Meet our Specialist Physiotherapist

If you plan to take a ski or snowboard holiday, you should begin preparing for it at least 8-12 weeks before you go. That’s where the pre-season training can really make a big difference.

There are several benefits to pre-season training:

  • You’ll be able to ski or board longer and harder each day
  • You’ll perform better
  • You’ll be less fatigued at the end of each day (and ready to enjoy the après ski!)
  • And most importantly, you can dramatically reduce your chances of injury

Horror stories of skiers injuring themselves almost as soon as they step foot on the slopes are unfortunately all too common. Even if the injury is not a serious one that requires immediate medical attention, less severe injuries such as a pulled muscle could leave you unable to ski and even stiff muscles in your legs could keep you off the slopes for a couple of days.

Common injuries to skiers include damage to the anterior cruciate and medial collateral ligaments in the knee. These are injuries that can incapacitate you for several months. The good news is that there are ways of reducing the risk of injury. The obvious advice applies: do not take unnecessary risks whilst on the slopes and do not push yourself too hard. However, if you are serious about reducing your chances of getting injured, the hard work needs to begin several weeks, and even months, prior to your arrival at your ski resort.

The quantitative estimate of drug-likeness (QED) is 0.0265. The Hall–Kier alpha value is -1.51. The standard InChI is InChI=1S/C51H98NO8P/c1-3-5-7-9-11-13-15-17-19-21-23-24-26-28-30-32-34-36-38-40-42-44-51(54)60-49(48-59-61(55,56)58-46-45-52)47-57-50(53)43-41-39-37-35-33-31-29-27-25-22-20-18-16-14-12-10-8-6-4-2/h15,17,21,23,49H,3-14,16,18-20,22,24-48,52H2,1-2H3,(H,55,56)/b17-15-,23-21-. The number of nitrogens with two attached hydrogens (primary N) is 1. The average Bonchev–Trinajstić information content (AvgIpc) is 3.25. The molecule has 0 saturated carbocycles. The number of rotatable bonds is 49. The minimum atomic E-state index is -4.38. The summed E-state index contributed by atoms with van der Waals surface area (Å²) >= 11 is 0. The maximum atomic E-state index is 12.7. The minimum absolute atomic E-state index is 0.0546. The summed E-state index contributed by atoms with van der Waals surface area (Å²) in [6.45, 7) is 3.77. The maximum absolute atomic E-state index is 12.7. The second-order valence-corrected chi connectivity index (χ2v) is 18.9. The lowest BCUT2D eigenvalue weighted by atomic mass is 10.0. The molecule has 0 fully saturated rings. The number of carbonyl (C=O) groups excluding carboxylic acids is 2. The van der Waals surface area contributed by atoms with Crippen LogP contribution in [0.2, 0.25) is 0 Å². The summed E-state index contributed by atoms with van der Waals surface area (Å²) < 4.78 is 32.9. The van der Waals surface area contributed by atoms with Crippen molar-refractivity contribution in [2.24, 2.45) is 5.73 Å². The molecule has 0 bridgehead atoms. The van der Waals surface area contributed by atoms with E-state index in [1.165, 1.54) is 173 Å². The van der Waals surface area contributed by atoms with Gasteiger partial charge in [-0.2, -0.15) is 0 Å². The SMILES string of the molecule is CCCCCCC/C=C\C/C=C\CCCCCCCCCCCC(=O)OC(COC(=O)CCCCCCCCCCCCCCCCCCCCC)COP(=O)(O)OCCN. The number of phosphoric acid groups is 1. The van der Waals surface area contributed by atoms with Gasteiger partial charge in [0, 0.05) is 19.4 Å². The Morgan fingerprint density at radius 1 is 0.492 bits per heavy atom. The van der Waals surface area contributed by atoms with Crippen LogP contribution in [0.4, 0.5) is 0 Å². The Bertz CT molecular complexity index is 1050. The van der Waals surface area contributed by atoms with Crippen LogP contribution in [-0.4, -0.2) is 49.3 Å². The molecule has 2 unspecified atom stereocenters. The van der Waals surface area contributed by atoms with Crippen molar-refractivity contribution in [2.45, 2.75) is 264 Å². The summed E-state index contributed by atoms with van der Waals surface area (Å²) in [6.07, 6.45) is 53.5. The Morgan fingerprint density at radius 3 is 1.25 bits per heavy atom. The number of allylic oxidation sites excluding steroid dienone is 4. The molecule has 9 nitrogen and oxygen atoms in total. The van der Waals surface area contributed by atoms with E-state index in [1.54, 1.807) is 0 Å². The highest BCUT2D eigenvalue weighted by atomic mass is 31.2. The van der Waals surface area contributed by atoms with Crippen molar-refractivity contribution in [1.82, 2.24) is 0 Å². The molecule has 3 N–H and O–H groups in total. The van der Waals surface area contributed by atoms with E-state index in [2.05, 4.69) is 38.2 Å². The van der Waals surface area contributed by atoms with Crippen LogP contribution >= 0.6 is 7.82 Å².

So how do you get in shape for winter sports? You need to work on four key areas:


Strength training should focus on your legs. Exercises such as squats, leg press, lunges and calf raises will help build the muscles in your legs most effectively.







Endurance work is often ignored by people preparing for winter sports - after all gravity does all the work, right? But the truth is you will be on your feet for hours every day, working hard at high altitude - endurance is a must.

Exercises where you are on your feet are best - running, stepping and cross training. Cycling will also help to build up the all important muscles around your knees.

Aim to include one longer cardiovascular session per week to supplement your regular shorter ones. Simply add five minutes per week to one of your 20 minute workouts, and within eight weeks you’ll be doing an hour’s workout.


Increasing flexibility can also reduce the chances of injury - you should include stretching as a regular part of your cool down. Consider including an activity such as yoga or Pilates to your fitness programme. Injuries can damage your proprioception (the sense by which you instinctively judge where your limbs are in space) and balance work will help you regain that awareness.


Balance and coordination

Balance and coordination exercises should also be included into your ski fit programme.

Have a Ski Fit session with our specialist physiotherapist

What does it include?

Our one hour Ski Fit session costs just £60 and includes:

  • An assessment of your current level of fitness
  • Discussion of any injuries you may already have or may have previously suffered from
  • A biomechanical assessment of your spine, legs and feet
  • A bespoke exercise programme
  • Expert advice and information

Book an appointment today on 01892 741 150.

Struggling to find that special gift for your loved one?

Why not book them a Ski Fit assessment? To find out more or to book an appointment please call us on 01892 741150. Please quote ‘SKI’ when booking your appointment.